Eco-friendly Straw-Bale Construction Gaining Popularity among the French

The Case for Straw Assemblages
From a business standpoint, building from straw is cheap. Especially when you think of the normal costs for heating and cooling, the material itself, if assembled properly, provides this naturally. Straw is a natural insulator against temperature as well as sound, creating a very convenient atmosphere inside the buildings. It combines well with other natural material such as lime and clay for a pretty and innovative design. It is not only readily available, but also a raw material that is high in abundance in Europe, France being no exception.

Perhaps most importantly, considering the times we live in, straw-bale construction achieves the best CO² balance out of all building materials. The material is renewable, almost always locally available and very low energy when it comes to construction. There are many ways of incorporating straw bales to achieve construction goals: it can be used for the foundation of a building, mainly for its insulation or as outer insulation for buildings made of wood. Contrary to popular opinion, straw-bale houses offer a distinctly solid foundation and durability. In addition, the straw loses flammability after compression. It does, however, need coating for protection against water and humidity, like all plant material.
When it comes to combining environmental sustainability with economics, straw-bale construction surpasses many conventional, industrially fabricated materials in this respect for the following reasons listed below:

  • Higher insulation quality for a convenient indoor temperature the whole year round
  • Cheaper and renewable
  • Sound insulation as a natural property
  • Healthy indoors (less chemical adhesives and paint)
  • Lower emissions of gray energy, stray requires virtually no processing before it can be used as a building material and can be composted if the building needs to be torn down. Also to be considered are the low transportation costs as it is readily available in most locations.
  • Properties in CO² storage
  • Creation of new jobs/replacement of old jobs and
  • Thereby supporting the local economy
  • Development of technical skills
  • It is 100% natural, and consequently, renewable and sustainable from the initial to the final stages of construction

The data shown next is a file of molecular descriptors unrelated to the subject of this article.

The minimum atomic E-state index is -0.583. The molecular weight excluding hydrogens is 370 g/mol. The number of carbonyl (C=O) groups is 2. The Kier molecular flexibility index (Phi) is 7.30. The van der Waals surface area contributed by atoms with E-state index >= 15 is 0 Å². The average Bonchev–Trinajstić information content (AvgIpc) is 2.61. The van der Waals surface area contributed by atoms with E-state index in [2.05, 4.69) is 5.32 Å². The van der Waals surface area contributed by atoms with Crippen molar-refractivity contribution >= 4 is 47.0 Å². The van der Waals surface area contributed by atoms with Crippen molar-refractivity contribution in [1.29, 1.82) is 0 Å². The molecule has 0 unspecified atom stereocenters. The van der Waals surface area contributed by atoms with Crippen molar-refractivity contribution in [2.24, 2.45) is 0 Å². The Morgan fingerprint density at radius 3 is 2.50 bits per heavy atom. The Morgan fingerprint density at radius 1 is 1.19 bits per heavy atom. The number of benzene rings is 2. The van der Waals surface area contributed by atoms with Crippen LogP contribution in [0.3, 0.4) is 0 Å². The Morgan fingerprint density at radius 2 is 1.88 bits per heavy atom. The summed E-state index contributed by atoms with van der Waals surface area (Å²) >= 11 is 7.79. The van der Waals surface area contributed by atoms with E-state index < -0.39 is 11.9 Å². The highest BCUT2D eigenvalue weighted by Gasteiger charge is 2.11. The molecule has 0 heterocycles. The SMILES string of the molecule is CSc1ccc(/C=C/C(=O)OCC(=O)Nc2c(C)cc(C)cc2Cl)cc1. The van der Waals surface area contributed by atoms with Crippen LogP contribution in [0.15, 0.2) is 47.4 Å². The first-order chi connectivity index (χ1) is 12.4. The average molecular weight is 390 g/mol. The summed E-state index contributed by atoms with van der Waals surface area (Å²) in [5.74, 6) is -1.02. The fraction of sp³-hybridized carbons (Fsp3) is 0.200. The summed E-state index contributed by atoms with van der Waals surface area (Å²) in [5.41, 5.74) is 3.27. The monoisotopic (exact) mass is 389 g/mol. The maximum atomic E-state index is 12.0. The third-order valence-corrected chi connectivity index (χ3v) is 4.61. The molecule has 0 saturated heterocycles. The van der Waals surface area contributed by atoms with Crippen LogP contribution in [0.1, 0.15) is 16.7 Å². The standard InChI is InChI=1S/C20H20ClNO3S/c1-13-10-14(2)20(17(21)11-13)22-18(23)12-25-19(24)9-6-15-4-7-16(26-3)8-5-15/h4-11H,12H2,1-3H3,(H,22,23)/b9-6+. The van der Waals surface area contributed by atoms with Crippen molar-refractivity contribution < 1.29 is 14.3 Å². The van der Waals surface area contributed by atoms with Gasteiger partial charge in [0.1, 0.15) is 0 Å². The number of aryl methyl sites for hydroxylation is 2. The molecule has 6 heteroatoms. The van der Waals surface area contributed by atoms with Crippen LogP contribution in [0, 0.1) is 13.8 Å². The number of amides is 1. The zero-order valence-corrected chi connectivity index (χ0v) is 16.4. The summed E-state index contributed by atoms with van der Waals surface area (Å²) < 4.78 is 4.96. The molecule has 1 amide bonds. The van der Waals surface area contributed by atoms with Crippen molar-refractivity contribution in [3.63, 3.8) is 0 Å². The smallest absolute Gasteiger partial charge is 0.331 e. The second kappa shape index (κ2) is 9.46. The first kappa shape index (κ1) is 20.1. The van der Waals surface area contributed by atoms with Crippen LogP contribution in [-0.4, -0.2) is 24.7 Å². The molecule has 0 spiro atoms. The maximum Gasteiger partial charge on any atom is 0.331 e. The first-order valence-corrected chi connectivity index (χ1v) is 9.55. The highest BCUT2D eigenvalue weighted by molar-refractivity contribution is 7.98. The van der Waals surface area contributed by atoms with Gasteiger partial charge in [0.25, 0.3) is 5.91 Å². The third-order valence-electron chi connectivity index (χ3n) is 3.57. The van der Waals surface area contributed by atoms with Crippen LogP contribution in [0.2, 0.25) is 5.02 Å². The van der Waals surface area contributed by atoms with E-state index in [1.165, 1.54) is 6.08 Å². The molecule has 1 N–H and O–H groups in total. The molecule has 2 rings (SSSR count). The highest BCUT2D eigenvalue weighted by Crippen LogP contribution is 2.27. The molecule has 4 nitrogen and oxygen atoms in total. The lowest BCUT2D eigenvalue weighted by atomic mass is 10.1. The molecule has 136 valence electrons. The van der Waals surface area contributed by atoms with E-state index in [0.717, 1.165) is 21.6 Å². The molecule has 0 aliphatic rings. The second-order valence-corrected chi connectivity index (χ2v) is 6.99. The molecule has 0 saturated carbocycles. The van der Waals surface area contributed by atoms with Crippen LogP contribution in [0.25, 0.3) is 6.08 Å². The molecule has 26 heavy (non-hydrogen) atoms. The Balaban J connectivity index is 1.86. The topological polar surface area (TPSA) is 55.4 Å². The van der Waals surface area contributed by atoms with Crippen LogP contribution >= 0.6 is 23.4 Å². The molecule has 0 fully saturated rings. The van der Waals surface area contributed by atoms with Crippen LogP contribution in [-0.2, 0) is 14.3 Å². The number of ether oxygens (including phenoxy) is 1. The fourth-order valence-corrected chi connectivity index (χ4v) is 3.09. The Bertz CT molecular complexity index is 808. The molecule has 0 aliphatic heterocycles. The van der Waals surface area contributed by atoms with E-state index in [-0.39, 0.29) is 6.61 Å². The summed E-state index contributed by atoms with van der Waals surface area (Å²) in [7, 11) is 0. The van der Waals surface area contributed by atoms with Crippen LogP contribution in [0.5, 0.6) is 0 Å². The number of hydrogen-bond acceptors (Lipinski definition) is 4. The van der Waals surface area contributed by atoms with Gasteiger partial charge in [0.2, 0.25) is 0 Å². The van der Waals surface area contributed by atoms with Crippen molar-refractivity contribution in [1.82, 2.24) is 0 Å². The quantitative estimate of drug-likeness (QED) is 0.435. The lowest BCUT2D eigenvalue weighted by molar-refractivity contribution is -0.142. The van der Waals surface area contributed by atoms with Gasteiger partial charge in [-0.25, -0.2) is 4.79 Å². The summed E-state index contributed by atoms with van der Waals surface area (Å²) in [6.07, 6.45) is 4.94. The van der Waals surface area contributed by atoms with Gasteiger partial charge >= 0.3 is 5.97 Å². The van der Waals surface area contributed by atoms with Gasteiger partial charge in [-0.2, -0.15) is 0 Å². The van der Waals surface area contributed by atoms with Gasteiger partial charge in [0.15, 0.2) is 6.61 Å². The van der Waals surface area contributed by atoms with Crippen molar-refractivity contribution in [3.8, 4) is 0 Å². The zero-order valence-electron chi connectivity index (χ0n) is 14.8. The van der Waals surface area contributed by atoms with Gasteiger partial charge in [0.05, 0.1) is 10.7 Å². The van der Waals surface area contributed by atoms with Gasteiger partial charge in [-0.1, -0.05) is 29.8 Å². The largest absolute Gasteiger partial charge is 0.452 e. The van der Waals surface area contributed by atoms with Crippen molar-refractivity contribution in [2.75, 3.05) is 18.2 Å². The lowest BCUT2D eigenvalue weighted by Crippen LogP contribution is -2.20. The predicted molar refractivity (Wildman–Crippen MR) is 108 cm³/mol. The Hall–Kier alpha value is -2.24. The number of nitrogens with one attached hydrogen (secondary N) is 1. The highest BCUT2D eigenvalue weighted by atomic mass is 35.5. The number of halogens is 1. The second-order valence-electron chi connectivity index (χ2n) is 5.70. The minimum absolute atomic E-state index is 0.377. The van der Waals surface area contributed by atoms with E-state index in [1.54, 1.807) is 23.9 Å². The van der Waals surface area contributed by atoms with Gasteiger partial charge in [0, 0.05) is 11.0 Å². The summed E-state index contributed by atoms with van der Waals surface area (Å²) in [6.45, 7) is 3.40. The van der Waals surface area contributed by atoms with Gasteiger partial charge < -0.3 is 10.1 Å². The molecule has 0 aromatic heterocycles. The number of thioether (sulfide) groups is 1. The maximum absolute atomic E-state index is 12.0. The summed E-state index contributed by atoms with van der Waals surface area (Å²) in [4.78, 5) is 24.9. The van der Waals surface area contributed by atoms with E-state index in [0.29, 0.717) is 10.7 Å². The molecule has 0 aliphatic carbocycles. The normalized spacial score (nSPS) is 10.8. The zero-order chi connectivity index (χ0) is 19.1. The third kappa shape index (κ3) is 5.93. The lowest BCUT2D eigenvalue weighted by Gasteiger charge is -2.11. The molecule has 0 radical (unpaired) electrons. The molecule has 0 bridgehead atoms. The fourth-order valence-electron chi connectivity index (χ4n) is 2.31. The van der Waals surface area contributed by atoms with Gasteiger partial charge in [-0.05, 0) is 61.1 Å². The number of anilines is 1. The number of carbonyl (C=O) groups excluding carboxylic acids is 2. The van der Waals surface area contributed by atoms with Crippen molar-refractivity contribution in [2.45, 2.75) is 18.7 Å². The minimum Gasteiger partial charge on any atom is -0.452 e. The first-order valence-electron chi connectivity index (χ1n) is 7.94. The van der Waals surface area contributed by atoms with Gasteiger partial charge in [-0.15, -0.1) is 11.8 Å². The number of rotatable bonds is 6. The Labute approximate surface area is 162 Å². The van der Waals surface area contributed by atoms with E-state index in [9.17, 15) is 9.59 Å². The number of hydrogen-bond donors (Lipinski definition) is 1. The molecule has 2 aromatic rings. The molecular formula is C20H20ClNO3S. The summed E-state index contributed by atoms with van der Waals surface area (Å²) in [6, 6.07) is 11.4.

Growing Fondness among the French
More French builders are beginning to see its practicality and potential of increasing sustainability in the industrial sector. One can find wheat straw in all rural corners of France. It is the most commonly used type of straw in the country. Roughly half of the straw used in construction in France comes from a radius of 50km.

It is estimated that 4000 buildings in France have been constructed from straw-bales. The country currently boasts the most dynamic branch of straw-bale construction in Europe and more and more builders are jumping on board. Women notably make up a larger segment of the players involved in the process than in other construction sectors. The French are also trying to implement straw-bale construction for public buildings. The “do-it-yourself” straw-bale buildings are most commonly found in the regions of Brittany, Rhône-Alpes, Centre Val-de-Loire and in Cathar Country. Laws and regulations have been introduced so that straw-bale construction is legally recognized by the authorities, including insurance providers, which is a great relief for professional businesses.

The French Association for Straw-Bale Construction (RFCP) was founded in 2006. It currently has 550 private members, 250 staff members and 50 partner unions and training centres. Its aims: promoting straw-bale construction and distributing information on its properties and distinct advantages over other types of construction. Emile Feuillette, an engineer from Montagis, built the first such house in 1921, which is still standing today. The RFCP has since then acquired the property and made it to the national centre for straw-bale construction.

Data was taken from the RFCP. We would like to give special thanks to Eddy Fruchard, its chairman and expert in answering technical questions.

Further Reading:
Headquarters of Centre National de la Construction Paille in Montargis.
Headquarters of Réseau Francais de la Construction Paille in Toulouse.